Workers at the Taiyi shoe factory in Rangoon’s Hlaing Tharyar Industrial Zone organised a sit-in on 18 February, demanding better pay.
The move came a day after the government of Rangoon Division issued an official warning against workers’ strikes.
The statement threatened legal proceedings against those striking, at a time when industrial action is gaining traction in Rangoon’s Hlaing Tharyar and Shwepyithar Special industrial zones, as workers demand better work conditions and pay.
The workers of the shoe factory have a history of labour-based protest. In 2011, more than 1,500 employees went on strike to demand an increase in their salary of just US$0.70 per 12-hour day.
In March 2012, 2,000 Taiyi factory workers halted work in protest at low salaries and wages deducted during the five-day Chinese New Year holiday in January, which employees say they were forced to take against their will. They were also demanding a pay rise of 100 kyat, or US$0.10.*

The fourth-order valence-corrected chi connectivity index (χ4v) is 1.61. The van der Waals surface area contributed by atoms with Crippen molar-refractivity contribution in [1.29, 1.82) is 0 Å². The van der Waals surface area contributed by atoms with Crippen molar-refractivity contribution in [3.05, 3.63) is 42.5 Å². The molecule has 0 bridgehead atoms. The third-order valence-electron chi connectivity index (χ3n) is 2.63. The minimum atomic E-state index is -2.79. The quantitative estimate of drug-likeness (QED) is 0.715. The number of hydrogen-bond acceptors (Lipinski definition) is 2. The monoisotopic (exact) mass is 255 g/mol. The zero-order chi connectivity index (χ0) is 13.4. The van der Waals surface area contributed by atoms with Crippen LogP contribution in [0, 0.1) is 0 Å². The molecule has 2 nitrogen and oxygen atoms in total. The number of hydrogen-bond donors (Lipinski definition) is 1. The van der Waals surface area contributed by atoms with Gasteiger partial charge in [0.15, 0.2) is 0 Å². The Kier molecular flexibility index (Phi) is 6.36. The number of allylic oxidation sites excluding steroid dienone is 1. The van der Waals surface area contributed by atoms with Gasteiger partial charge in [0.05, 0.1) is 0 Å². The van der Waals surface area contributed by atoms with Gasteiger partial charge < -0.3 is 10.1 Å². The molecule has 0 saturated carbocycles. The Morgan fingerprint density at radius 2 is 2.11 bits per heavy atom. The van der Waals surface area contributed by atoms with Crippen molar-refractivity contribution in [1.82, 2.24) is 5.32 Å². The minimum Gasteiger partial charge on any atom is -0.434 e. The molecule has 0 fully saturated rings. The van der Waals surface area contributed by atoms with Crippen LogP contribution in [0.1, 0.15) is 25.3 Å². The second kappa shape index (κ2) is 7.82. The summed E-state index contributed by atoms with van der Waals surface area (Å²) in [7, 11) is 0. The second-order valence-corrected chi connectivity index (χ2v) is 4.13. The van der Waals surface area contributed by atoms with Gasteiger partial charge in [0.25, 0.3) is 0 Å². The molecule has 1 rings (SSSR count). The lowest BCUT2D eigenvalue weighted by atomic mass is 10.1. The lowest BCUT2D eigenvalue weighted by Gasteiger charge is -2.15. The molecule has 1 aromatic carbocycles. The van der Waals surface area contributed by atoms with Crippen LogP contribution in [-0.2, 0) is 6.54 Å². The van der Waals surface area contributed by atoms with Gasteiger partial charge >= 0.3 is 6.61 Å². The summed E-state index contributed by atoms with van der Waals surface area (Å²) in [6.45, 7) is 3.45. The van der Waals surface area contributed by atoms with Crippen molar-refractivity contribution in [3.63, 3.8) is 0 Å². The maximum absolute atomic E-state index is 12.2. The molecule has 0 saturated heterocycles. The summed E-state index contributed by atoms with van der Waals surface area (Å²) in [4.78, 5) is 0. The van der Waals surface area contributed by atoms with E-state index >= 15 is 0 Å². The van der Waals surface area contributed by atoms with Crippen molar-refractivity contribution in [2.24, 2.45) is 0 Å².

Burmese President Thein Sein passed into law a bill granting workers freedom to strike and to form labour unions in 2011, described at the time as a “massive move for the country” by the International Labour Organisation (ILO).
The bill brought to an end the draconian 1962 Trade Unions Act that effectively banned all trade unions in the country. Burmese workers can now legally go on strike, with the proviso that if they work in the private sector they give three days notice, and if in a public utility, 14 days.
*Original version of this report incorrectly converted 100 kyat as $0.01.